We may also need their help in reforming our immigration policies. Sure, there are concerns about bringing in the right employees from the right countries. But businesses are trained to vet and train employees every day, which should be more efficient than doing it at the border. 

The point is that the labor market is already tight — and it’s going to get a lot tighter in the coming years. Don’t get fooled by what we see day-to-day as some companies lay people off to adjust to economic conditions. We need to look further out. Our company has chased customers for years knowing we could always find the people to do the work. That’s not true anymore. We have customers — but we can’t find people.

That’s why the value of companies one day soon will be based on the quality and care of its people. It will become the point of differentiation. The organizations with the best talent strategies will dominate their markets in the coming years.

But the overall people shortage will continue to exist for everyone until we join together and do something about it. Our human relations teams can lead the charge by building a community of people capable of crafting the solutions to these problems before it’s too late.

Reimagining the role of HR

Moving forward, HR needs to have as much input as the CFO and CTO when it comes to setting the future strategy of the company. The skills they apply to their jobs day in, and day out, have always been valuable. Now, we need them to be heard at a strategic level. We’re counting on them to ensure we have the right people in the right seats to make our plans. The organization has to take into account what they see as the future requirements of work and factor those into its plans.

Our HR team is critical to our future growth and success. It’s not enough for them to work inside a department. Their input cannot be treated as just another job to be done. Rather, they need to be the ones leading the tough conversations with everyone in the organization around questions like: Do we have enough people? If not, how can we attract them? They need to be guiding us to where and how we can grow based on where we can find people with the right skills and talents.

Talent retention is key

It’s not just a game of recruitment; it’s also about learning how we can better develop and retain the people who join our team.

We also need our HR professionals to embrace new roles as talent attractors and to train our leaders to become career counselors. We need to help young people develop personal goals to work toward. We need our HR team to help us boost the labor participation rate moving forward by promoting career opportunities and giving people a reason to want to come to work and to enjoy it.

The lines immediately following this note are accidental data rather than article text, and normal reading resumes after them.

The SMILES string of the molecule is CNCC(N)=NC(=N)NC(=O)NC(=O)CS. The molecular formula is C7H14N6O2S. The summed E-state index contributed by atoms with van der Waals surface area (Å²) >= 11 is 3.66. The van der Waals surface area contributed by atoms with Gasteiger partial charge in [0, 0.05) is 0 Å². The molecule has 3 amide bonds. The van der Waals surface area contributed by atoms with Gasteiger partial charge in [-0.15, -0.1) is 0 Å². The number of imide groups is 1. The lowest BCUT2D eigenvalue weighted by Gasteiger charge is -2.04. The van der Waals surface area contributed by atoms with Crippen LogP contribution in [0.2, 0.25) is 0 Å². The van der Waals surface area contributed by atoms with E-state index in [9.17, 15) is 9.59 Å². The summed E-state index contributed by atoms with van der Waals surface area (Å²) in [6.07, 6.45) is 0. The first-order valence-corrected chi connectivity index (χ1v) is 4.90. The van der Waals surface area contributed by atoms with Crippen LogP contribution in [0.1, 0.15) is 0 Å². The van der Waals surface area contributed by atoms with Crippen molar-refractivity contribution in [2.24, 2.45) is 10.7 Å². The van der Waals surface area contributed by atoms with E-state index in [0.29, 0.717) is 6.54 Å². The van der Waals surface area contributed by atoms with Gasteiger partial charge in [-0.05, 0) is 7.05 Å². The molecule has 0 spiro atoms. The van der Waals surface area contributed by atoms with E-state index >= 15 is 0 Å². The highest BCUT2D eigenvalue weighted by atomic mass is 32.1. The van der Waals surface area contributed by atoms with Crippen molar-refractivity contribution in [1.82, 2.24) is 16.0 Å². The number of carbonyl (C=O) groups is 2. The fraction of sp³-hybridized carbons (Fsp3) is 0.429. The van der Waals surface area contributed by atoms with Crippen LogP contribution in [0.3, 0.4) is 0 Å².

We’ve found that people want to be part of developing the future if given a chance. We’ve also learned that people also want to work for a company they can trust and that invests in them and their careers. That means we need to find ways to connect with people who want a long-term career — not just a job. We want them to grow and learn new skills and earn new promotions inside our business — as well as enjoy the long-term payoff of being part of an employee-owned business.

Over the past few years, we have made significant investments in our HR team — including giving them a seat at the leadership table, which includes our board of directors. We feel fortunate to have the kind of A players on our team who are ready to lead and grow our business in ways that will create a sustainable future for themselves and their families, as long as we continue to listen to their insights.

We also need their help in creating a community of people willing to come together and help solve this challenge facing us all without hurting each other in this War for Talent.

A panel discussion at a seminar for the Great Game of Business. (Photo provided)

Solving the looming talent void together

The truth is that even as much as we are doing — and plan to do in the future — we’re still seeking answers to this talent void. We recognize we can’t come up with all the solutions by ourselves. The boulder is too heavy to push uphill alone. We need to tackle this together — to tap the Wisdom of the Crowd by collectively sharing what’s working inside our companies (and what isn’t working). It’s going to take a village.

If you’re dealing with this problem — or already testing out solutions of your own — we want to hear from you. That’s why we invite you to join us at our upcoming conference and add your voice to the conversation. Through the various breakout sessions, working lunches, and networking events, we can learn from each other about how we, along with our educational system, can partner together in solving this looming talent void — together. That’s the power of a community.

You can find out more about the theme of the conference, along with an agenda and the keynote speakers, here. We look forward to seeing you there.

  • Jack Stack is president and CEO of SRC Holdings Corporation. Stack, a graduate of Elmhurst College, came to SRC in 1979 as the plant manager of International Harvester (IH). In 1983, Stack and the SRC employees bought the company from IH and have turned it into what Inc. magazine has proclaimed “one of America’s most competitive small companies.” He is the author of the books, “The Great Game of Business, A Stake in the Outcome, and Change the Game.” Jack has been called the “smartest strategist in America” by Inc. Magazine and one of the “top 10 minds in small business” by Fortune Magazine.
  • Darren Dahl is an experienced ghostwriter and business journalist, having written for publications like the New York Times, Inc., and Forbes, Darren has also ghostwritten multiple books, several of which have landed on multiple bestseller lists.